As hot weather starts to impact many parts of the country, farmers are eyeing available feed supplies, as well as options for sourcing more, should things run tight heading into autumn.

Summer can be a tricky time for lifestyle block owners considering feed options.

Should they follow large commercial farmers and buy feed in, or should they quit stock; which presents the challenge of how to best manage supplies when the rain comes and the grass returns.

However, owning a block of reasonable size and contour can open up opportunities for additional income capitalising off feed shortages and supplement demand.

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Options open to lifestyle block owners can include using the property as a source of supplementary feed, (such as silage or hay supply), or even putting the entire land area into a maize crop.

Bayleys Waikato agent Mike Fraser Jones said many farms in his area have graduated from dairy to alternative lifestyle-grazing blocks.

He said the opportunity for small block holders to boost income from supplement sales can be useful, but was not always a huge money earner for most.

"But at certain times of the year, like now, you need to get that grass off, and this is an option to achieve that."

Fraser said the definition of "lifestyle block" had shifted in Waikato, and with that came an increase in alternative land-use opportunities for these properties.

As dairy farms become larger, farms under 100ha became more akin to lifestyle-grazing blocks said Fraser.

"And for those blocks, owners have options like using them for grass silage or even for growing maize on."

For smaller block owners, supplement options could entail a few sacrifices, including the ability to continue to run livestock - but being prepared to work with agricultural contractors and their needs was a big plus.

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Bill Webb, director of Bill Webb Feed Solutions in the Bay of Plenty cautioned that while locking up the property for making hay can be appealing, there can be some obstacles.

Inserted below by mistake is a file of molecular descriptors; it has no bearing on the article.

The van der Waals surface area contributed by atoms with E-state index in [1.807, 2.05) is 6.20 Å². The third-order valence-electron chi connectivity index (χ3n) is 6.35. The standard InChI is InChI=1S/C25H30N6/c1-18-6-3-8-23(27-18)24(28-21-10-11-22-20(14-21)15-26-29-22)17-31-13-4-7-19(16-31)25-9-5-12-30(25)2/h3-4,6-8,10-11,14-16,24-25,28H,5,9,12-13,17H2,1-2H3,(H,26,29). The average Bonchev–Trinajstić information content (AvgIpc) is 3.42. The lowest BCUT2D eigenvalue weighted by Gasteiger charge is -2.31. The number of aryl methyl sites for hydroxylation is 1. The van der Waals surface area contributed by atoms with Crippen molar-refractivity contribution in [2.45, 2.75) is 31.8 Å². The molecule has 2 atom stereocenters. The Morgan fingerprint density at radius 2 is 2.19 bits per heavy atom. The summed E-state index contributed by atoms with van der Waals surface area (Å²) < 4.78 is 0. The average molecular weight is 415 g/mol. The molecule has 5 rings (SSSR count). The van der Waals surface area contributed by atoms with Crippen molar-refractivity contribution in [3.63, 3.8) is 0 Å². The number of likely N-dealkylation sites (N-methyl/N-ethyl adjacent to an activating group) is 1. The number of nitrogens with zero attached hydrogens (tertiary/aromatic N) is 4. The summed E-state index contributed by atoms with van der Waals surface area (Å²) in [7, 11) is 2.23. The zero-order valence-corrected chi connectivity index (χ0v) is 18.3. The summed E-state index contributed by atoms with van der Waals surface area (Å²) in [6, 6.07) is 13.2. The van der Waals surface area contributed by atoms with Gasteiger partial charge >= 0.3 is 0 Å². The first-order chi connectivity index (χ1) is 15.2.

"Generally contractors will try to steer clear of smaller lifestyle blocks- the gateways are too narrow, the size of the job is simply too small to be able to do it economically, for the owners and for the contractor.

"Most baling operations work on about $5 a bale for cost, but on the smaller blocks, that price often needs to be $10 and that can put people off- they will say they can buy it cheaper elsewhere, which is often true."

Good hay can also only come from good grass, and it is not uncommon for lifestyle blocks to lack the pasture density and quality typically found on closely grazed commercial farms.

Webb said larger lifestyle blocks over 5ha offered owners more opportunities for practical and economic feed solutions.

For small block owners, having livestock often proved more profitable, and provided some meat for the household if they elected to have a home kill service.

"But if you do have livestock, and still have a bit of a surplus, it may be worth making it into hay, just to have on hand over the winter period."

Maize could be good option for larger lifestyle block owners considering using their land as a supplement crop supply said Webb.

"With lifestyle blocks over 5ha or so, planting them entirely into maize is likely to make them a better sort of return."

Working with a maize contractor can mean the land is fertilised, cultivated, planted into maize, harvested and returned to pasture, all within a matter of months.

Typically a lease payment of $1000-$1200 a hectare was made, with the entire job being managed by the contractor.

Tirau small block owner Steve Clothier had only recently added 20ha to his adjoining 3ha block.

He believed there was a big market in regions like Waikato and Bay of Plenty for a small scale contractor set up with a square baling machine to make hay for small block owners.

"Small blocks are always a challenge- too small to farm, but too big to mow every week, so there is probably a good business opportunity out there."

Clothier's own block was in maize when he bought it over a decade ago, but today a neighbour leased it and managed to get three cuts of silage off it this season.

"Sometimes it could be better to offer your grass as standing feed to be harvested, which is better and simpler than trying to arrange to have it all done yourself."

Clothier advised small block owners to make themselves known to their larger commercial farming neighbours, some of whom may be able to include that block into their own farm's rotation if it is conveniently located.